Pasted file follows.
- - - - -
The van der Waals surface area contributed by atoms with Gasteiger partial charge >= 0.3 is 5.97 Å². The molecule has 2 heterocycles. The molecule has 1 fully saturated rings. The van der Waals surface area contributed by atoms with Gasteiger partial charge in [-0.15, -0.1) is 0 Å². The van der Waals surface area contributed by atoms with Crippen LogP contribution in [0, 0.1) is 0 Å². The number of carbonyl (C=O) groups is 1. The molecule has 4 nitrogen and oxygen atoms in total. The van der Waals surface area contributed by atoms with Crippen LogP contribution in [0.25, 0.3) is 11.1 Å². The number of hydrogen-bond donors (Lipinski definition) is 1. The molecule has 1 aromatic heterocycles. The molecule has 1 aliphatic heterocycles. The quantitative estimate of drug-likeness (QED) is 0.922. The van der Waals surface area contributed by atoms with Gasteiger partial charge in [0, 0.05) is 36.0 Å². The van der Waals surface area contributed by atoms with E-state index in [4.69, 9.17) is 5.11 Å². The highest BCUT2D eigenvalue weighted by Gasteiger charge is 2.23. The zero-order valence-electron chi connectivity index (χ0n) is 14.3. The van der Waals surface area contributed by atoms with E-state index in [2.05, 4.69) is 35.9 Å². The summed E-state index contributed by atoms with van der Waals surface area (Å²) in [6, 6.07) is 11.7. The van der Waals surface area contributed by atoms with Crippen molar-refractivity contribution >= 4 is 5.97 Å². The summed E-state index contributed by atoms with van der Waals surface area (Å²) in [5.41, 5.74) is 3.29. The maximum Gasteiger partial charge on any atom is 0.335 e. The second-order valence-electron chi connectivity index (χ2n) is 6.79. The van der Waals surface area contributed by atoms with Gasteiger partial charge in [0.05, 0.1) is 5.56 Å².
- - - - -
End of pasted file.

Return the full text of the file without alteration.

The van der Waals surface area contributed by atoms with Gasteiger partial charge >= 0.3 is 5.97 Å². The molecule has 2 heterocycles. The molecule has 1 fully saturated rings. The van der Waals surface area contributed by atoms with Gasteiger partial charge in [-0.15, -0.1) is 0 Å². The van der Waals surface area contributed by atoms with Crippen LogP contribution in [0, 0.1) is 0 Å². The number of carbonyl (C=O) groups is 1. The molecule has 4 nitrogen and oxygen atoms in total. The van der Waals surface area contributed by atoms with Crippen LogP contribution in [0.25, 0.3) is 11.1 Å². The number of hydrogen-bond donors (Lipinski definition) is 1. The molecule has 1 aromatic heterocycles. The molecule has 1 aliphatic heterocycles. The quantitative estimate of drug-likeness (QED) is 0.922. The van der Waals surface area contributed by atoms with Gasteiger partial charge in [0, 0.05) is 36.0 Å². The van der Waals surface area contributed by atoms with E-state index in [4.69, 9.17) is 5.11 Å². The highest BCUT2D eigenvalue weighted by Gasteiger charge is 2.23. The zero-order valence-electron chi connectivity index (χ0n) is 14.3. The van der Waals surface area contributed by atoms with E-state index in [2.05, 4.69) is 35.9 Å². The summed E-state index contributed by atoms with van der Waals surface area (Å²) in [6, 6.07) is 11.7. The van der Waals surface area contributed by atoms with Crippen molar-refractivity contribution >= 4 is 5.97 Å². The summed E-state index contributed by atoms with van der Waals surface area (Å²) in [5.41, 5.74) is 3.29. The maximum Gasteiger partial charge on any atom is 0.335 e. The second-order valence-electron chi connectivity index (χ2n) is 6.79. The van der Waals surface area contributed by atoms with Gasteiger partial charge in [0.05, 0.1) is 5.56 Å².